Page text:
There have been several previous posts regarding what Y-H-B has called “linguistic dross” in contemporary American English, especially with reference to media language. One locution that now needs special mention is “let me be (perfectly) clear/to be clear,” heard ad nauseum from persons being interviewed or making public pronouncements.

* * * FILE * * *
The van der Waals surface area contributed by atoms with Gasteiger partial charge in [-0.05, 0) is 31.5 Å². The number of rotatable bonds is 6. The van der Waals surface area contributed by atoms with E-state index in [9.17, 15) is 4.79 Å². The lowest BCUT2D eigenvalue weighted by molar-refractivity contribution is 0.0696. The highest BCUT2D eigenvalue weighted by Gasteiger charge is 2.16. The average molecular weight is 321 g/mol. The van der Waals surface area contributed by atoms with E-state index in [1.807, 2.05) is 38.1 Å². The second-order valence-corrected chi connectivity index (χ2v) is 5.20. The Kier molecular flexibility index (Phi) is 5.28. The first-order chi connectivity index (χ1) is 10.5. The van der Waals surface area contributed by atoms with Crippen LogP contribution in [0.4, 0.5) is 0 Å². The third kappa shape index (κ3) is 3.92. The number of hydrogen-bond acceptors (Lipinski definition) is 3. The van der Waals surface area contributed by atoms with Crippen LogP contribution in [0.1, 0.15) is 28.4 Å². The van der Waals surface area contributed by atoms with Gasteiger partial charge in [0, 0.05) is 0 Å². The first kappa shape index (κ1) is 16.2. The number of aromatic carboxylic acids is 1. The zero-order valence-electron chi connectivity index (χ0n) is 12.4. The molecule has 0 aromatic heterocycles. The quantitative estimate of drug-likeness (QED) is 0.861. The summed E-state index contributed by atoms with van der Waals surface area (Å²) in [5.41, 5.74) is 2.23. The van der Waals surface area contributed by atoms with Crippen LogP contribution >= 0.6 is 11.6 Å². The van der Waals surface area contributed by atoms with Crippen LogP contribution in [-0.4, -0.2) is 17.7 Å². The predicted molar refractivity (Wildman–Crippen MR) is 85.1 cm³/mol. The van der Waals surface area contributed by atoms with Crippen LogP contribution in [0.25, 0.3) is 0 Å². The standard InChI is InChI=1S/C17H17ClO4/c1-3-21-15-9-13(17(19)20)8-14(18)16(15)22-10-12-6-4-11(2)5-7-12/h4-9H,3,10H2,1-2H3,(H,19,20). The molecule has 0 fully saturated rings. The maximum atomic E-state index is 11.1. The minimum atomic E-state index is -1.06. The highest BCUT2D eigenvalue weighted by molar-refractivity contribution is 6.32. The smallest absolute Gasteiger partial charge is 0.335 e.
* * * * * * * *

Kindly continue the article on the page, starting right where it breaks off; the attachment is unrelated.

Of course, one could simply write this particular piece of dross off as an example of needless emphasis, a species of linguistic hypertrophy characteristic of contemporary American speech in all domains. What raises Y-H-B’s hackles everytime he hears it, however, is its undeniable superfluity. What has preceded its appearance in the speech of those who insert it typically requires no clarification at all. In the legal jargon that resorts to Latin this phenomenon is what is called res ipsa loquitur.